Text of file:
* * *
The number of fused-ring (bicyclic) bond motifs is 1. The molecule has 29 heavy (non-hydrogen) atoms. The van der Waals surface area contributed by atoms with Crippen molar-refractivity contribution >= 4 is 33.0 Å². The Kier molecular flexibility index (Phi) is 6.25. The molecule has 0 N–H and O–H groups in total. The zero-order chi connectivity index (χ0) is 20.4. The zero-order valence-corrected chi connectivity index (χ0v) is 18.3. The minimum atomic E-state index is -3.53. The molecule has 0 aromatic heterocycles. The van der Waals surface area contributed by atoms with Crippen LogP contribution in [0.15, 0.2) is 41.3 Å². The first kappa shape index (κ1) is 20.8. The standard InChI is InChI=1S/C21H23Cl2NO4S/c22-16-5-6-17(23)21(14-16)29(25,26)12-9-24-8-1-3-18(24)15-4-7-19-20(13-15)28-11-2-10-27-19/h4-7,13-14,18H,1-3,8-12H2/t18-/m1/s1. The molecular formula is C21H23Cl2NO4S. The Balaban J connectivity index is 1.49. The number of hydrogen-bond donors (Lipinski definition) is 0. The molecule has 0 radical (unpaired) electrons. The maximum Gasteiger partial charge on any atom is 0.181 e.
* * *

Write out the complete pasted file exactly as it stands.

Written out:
The number of fused-ring (bicyclic) bond motifs is 1. The molecule has 29 heavy (non-hydrogen) atoms. The van der Waals surface area contributed by atoms with Crippen molar-refractivity contribution >= 4 is 33.0 Å². The Kier molecular flexibility index (Phi) is 6.25. The molecule has 0 N–H and O–H groups in total. The zero-order chi connectivity index (χ0) is 20.4. The zero-order valence-corrected chi connectivity index (χ0v) is 18.3. The minimum atomic E-state index is -3.53. The molecule has 0 aromatic heterocycles. The van der Waals surface area contributed by atoms with Crippen LogP contribution in [0.15, 0.2) is 41.3 Å². The first kappa shape index (κ1) is 20.8. The standard InChI is InChI=1S/C21H23Cl2NO4S/c22-16-5-6-17(23)21(14-16)29(25,26)12-9-24-8-1-3-18(24)15-4-7-19-20(13-15)28-11-2-10-27-19/h4-7,13-14,18H,1-3,8-12H2/t18-/m1/s1. The molecular formula is C21H23Cl2NO4S. The Balaban J connectivity index is 1.49. The number of hydrogen-bond donors (Lipinski definition) is 0. The molecule has 0 radical (unpaired) electrons. The maximum Gasteiger partial charge on any atom is 0.181 e.